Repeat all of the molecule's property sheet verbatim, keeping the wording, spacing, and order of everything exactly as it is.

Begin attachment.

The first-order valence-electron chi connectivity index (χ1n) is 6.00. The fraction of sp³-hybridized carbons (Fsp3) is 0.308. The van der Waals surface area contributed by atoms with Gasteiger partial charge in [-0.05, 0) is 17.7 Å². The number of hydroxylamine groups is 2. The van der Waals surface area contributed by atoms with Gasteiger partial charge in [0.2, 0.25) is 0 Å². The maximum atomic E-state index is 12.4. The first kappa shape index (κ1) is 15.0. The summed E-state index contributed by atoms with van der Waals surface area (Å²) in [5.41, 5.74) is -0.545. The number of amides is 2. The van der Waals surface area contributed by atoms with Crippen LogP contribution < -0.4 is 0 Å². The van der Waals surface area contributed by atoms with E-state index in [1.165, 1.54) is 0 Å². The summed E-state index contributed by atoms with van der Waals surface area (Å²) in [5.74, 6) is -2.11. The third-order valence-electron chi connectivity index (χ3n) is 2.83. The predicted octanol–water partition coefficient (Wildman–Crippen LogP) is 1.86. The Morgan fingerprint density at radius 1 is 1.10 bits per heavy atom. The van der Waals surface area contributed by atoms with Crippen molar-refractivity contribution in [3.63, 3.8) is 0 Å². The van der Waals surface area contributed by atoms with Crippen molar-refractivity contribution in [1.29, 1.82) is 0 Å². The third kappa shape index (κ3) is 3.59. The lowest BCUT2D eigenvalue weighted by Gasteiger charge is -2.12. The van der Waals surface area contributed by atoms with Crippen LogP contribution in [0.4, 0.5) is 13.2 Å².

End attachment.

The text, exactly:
The first-order valence-electron chi connectivity index (χ1n) is 6.00. The fraction of sp³-hybridized carbons (Fsp3) is 0.308. The van der Waals surface area contributed by atoms with Gasteiger partial charge in [-0.05, 0) is 17.7 Å². The number of hydroxylamine groups is 2. The van der Waals surface area contributed by atoms with Gasteiger partial charge in [0.2, 0.25) is 0 Å². The maximum atomic E-state index is 12.4. The first kappa shape index (κ1) is 15.0. The summed E-state index contributed by atoms with van der Waals surface area (Å²) in [5.41, 5.74) is -0.545. The number of amides is 2. The van der Waals surface area contributed by atoms with Crippen LogP contribution < -0.4 is 0 Å². The van der Waals surface area contributed by atoms with E-state index in [1.165, 1.54) is 0 Å². The summed E-state index contributed by atoms with van der Waals surface area (Å²) in [5.74, 6) is -2.11. The third-order valence-electron chi connectivity index (χ3n) is 2.83. The predicted octanol–water partition coefficient (Wildman–Crippen LogP) is 1.86. The Morgan fingerprint density at radius 1 is 1.10 bits per heavy atom. The van der Waals surface area contributed by atoms with Crippen molar-refractivity contribution in [3.63, 3.8) is 0 Å². The van der Waals surface area contributed by atoms with Crippen molar-refractivity contribution in [1.29, 1.82) is 0 Å². The third kappa shape index (κ3) is 3.59. The lowest BCUT2D eigenvalue weighted by Gasteiger charge is -2.12. The van der Waals surface area contributed by atoms with Crippen LogP contribution in [0.4, 0.5) is 13.2 Å².